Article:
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River Rage 

The bizarre story of a 2006 summer melee on the Mississippi will soon unfold in a St. Charles County courthouse.

At a felony trial set to begin November 14, Cheryl "Cheri" Hunter, a 43-year-old grandmother with no criminal record, will tell a St. Charles County Circuit Court jury how she found herself in the frightening position of wielding a loaded pistol before a crowd of Mississippi River boaters last summer.

Hunter is also expected to describe the chaotic moments that included racial slurs and a small mob charging the back of her boat, prompting her to grab the handgun. She'll also recount the harrowing sight of watching five men beat her boyfriend on both sides of his head, while holding him under water.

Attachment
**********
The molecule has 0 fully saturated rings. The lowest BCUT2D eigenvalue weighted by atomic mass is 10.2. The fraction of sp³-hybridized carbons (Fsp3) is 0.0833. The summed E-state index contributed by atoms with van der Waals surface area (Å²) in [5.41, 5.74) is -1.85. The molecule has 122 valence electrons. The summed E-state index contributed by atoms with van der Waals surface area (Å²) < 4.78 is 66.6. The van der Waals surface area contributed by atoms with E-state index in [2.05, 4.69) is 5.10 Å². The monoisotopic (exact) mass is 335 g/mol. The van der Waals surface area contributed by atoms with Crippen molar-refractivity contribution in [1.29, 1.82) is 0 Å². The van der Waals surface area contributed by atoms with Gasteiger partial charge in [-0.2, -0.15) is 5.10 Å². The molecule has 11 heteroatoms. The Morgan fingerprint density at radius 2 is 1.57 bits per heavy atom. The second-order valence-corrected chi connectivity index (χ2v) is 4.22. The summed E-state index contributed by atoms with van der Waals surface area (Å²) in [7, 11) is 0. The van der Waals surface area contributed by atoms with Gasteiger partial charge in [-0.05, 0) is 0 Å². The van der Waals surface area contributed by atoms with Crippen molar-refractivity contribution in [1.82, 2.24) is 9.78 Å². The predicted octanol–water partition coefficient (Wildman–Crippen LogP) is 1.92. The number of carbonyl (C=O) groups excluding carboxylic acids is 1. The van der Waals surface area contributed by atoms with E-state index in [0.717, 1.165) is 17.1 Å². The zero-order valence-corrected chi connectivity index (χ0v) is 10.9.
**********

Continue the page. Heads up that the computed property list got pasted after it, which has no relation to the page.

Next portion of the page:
Finally, Hunter will say she never imagined that the steamy day of August 16, 2006, would culminate in her arrest by the Missouri State Water Patrol and then being handcuffed to a bench in a St. Charles County holding cell. Her boyfriend landed in the emergency room and his alleged assailants were allowed to motor away, never even questioned.

Hunter is charged with one count of unlawful use of a weapon, a class D felony, following what the water patrol and St. Charles County Prosecuting Attorney Jack Banas term a "rare" instance of river rage.

According to the water patrol, it's neither illegal nor uncommon for a Missouri boater to keep a licensed gun on board. Fights, too, are standard fare. "Typically you find people using equipment such as boat paddles, oars, ropes, that type of thing," says patrolman Lou Amighetti. "It's very rare that weapons are involved."